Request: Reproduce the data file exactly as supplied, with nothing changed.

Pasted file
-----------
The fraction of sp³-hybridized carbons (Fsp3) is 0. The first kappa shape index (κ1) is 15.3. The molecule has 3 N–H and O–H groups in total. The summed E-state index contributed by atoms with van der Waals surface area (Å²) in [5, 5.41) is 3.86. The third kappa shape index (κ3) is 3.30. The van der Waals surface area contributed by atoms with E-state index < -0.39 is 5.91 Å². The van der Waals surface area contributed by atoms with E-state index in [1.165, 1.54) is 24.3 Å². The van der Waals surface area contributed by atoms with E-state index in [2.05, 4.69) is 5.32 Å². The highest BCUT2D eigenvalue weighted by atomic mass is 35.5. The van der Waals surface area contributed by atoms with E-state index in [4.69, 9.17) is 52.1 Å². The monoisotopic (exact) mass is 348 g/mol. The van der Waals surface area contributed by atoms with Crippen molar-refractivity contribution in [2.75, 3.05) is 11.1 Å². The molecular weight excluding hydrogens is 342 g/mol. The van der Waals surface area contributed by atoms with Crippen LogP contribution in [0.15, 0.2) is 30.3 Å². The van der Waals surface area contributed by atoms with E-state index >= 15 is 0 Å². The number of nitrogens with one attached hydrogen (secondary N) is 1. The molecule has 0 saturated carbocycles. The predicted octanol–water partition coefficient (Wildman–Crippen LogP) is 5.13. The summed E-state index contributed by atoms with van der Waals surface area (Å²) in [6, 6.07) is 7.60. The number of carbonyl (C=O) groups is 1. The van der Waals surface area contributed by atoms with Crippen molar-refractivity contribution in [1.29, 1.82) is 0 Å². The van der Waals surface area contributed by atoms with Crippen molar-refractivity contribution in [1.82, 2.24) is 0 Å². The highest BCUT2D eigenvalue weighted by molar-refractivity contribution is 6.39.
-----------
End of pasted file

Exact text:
The fraction of sp³-hybridized carbons (Fsp3) is 0. The first kappa shape index (κ1) is 15.3. The molecule has 3 N–H and O–H groups in total. The summed E-state index contributed by atoms with van der Waals surface area (Å²) in [5, 5.41) is 3.86. The third kappa shape index (κ3) is 3.30. The van der Waals surface area contributed by atoms with E-state index < -0.39 is 5.91 Å². The van der Waals surface area contributed by atoms with E-state index in [1.165, 1.54) is 24.3 Å². The van der Waals surface area contributed by atoms with E-state index in [2.05, 4.69) is 5.32 Å². The highest BCUT2D eigenvalue weighted by atomic mass is 35.5. The van der Waals surface area contributed by atoms with E-state index in [4.69, 9.17) is 52.1 Å². The monoisotopic (exact) mass is 348 g/mol. The van der Waals surface area contributed by atoms with Crippen molar-refractivity contribution in [2.75, 3.05) is 11.1 Å². The molecular weight excluding hydrogens is 342 g/mol. The van der Waals surface area contributed by atoms with Crippen LogP contribution in [0.15, 0.2) is 30.3 Å². The van der Waals surface area contributed by atoms with E-state index >= 15 is 0 Å². The number of nitrogens with one attached hydrogen (secondary N) is 1. The molecule has 0 saturated carbocycles. The predicted octanol–water partition coefficient (Wildman–Crippen LogP) is 5.13. The summed E-state index contributed by atoms with van der Waals surface area (Å²) in [6, 6.07) is 7.60. The number of carbonyl (C=O) groups is 1. The van der Waals surface area contributed by atoms with Crippen molar-refractivity contribution in [1.29, 1.82) is 0 Å². The van der Waals surface area contributed by atoms with Crippen molar-refractivity contribution in [1.82, 2.24) is 0 Å². The highest BCUT2D eigenvalue weighted by molar-refractivity contribution is 6.39.